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Football

Cyclone defense keeps scoring

By Ian Smith, CycloneFanatic.com contributor

AMES – The Iowa State defense is making itself at home in an unlikely place – the opponent’s end zone.

Chalk up two more defensive touchdowns for the Cyclones in a 27-0 victory over Northern Iowa on Saturday night. Three times in the last two games, Iowa State’s turned an interception into six points. Jeremy Reeves and A.J. Klein both did the trick against the Panthers.

“You can talk bad about (the defense) all you want,” Iowa State coach Paul Rhoads said. “We understand we are young. We understand we are inexperienced. But what you need to understand is that we come to work everyday. We are trying to do our jobs to the best of our ability. They were pretty commendable tonight.”

The Cyclones forced five UNI turnovers and allowed 320 yards of total offense in the win. The shutout was the first since 2004 for Iowa State. Coincidently, that also came against the Panthers.

The effort showed a marked improvement from the 845 combined total yards Iowa and Kansas State rolled up on the Cyclones the previous two weeks.

“(The defense) has been lacking for the last couple of games,” Rhoads said. “To respond and get (the turnovers) like we did, and to have three defensive scores in two games, it’s pivotal to a team’s success.”

Small Reeves makes big play

Jeremy Reeves stands only 5-foot-7, 168-pounds, but that didn’t stop him from making arguably the biggest play of the game. With the score 13-0 and the Panthers driving well into Iowa State territory, Reeves snagged a wobbly floater from UNI quarterback Zach Davis. When he looked up, there was nothing between him and the Cyclones’ goal line 94 yards away.

“I was reading the quarterback,” Reeves said. “He was looking my way the whole time. He was throwing to (Ter’ran Benton’s) man and I just came and picked it off.”

The 94-yard return tied for the second longest in Iowa State history. Dick Howard owns the record with a 100-yard jaunt for a touchdown against Kansas State in 1945.

“I saw him throw and I just knew I was going to get the pick. I was thinking about catching it first and taking it to the house. That’s what I did.”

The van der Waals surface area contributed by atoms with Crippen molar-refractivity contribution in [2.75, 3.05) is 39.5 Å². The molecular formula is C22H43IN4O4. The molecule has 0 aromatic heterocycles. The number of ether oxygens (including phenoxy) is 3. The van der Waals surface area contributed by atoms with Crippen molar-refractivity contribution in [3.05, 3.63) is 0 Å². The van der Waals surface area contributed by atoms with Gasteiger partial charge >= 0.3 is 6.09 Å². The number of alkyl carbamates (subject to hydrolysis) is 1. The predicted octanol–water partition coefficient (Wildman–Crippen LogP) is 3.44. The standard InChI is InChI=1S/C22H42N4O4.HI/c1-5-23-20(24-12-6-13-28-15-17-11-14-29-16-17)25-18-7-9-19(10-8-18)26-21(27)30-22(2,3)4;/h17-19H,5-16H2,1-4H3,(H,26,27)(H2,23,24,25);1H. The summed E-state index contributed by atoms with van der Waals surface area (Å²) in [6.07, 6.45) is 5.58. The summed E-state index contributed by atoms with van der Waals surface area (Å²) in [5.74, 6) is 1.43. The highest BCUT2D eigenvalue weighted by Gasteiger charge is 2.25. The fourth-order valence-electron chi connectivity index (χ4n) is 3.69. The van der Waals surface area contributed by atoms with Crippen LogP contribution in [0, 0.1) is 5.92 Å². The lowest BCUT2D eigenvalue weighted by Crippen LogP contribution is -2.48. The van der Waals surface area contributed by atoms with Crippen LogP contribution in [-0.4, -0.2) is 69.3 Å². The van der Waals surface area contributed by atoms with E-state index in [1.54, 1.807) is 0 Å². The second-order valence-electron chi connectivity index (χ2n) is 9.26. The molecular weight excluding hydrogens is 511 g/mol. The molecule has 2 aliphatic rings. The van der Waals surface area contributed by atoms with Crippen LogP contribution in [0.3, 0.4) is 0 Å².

Give an assist to Iowa State defensive lineman Stephen Ruempolhamer. The Cyclones continually harassed the Panther quarterbacks throughout the game. On Reeves’ interception, Ruempolhamer’s pressure forced Davis to throw the ball quicker than he wanted.

“When the D-line is always in a quarterback’s face, it makes it easy on the (defensive backs),” Reeves said “That’s really what happened on that play.”

Klein keeps making plays

No, really, A.J. Klein does play linebacker for Iowa State. It’s easy to confuse the sophomore for a tight end the way he keeps taking passes into the end zone. For the second-straight game, Klein ran an interception back for a touchdown.

This one came in dramatic fashion. Two plays after leaving the field with a minor neck injury, he jumped an out route and sprinted untouched 25 yards for another score by the Iowa State defense giving the Cyclones a 27-0 advantage.

“I saw it the whole way,” Klein said. “I saw the quarterback looking back across (the field) and I just had to jump it and make a play.

“It’s exciting. It feels good. It’s a great feeling to be able to score a touchdown. Everybody wants that interception, but to top it off with an touchdown makes it even better.”

Money Mahoney

Grant Mahoney is known for using his legs on the football field, just not the way he did late in the second quarter. After drilling two field goals earlier in the game, Mahoney lined up for his third attempt.

Not so fast.

Mahoney and holder Daniel Kuehl fooled every Panther defender by darting to the right on a fake field goal. Kuehl made a perfect pitch to Mahoney who dashed down to the UNI 19-yard line for a crucial first down. Four plays later, Alexander Robinson plowed into the end zone for a 13-0 lead.

“(When they called the fake), I got real big eyes,” Mahoney said. “I was just trying to get the first down and get out of bounds.”

The big plays kept coming for Mahoney. On the ensuing kickoff, the junior ran down Northern Iowa’s Carlos Anderson at the 46-yard line – a touchdown saving tackle. At game’s end, Mahoney racked up nine points, including field goals of 46 and 37 yards.

The two successful field goal tries gives Mahoney six makes in a row.

“He is a consistent player,” Rhoads said. “He’s playing exactly like we thought he would.”

I

Ian Smith

administrator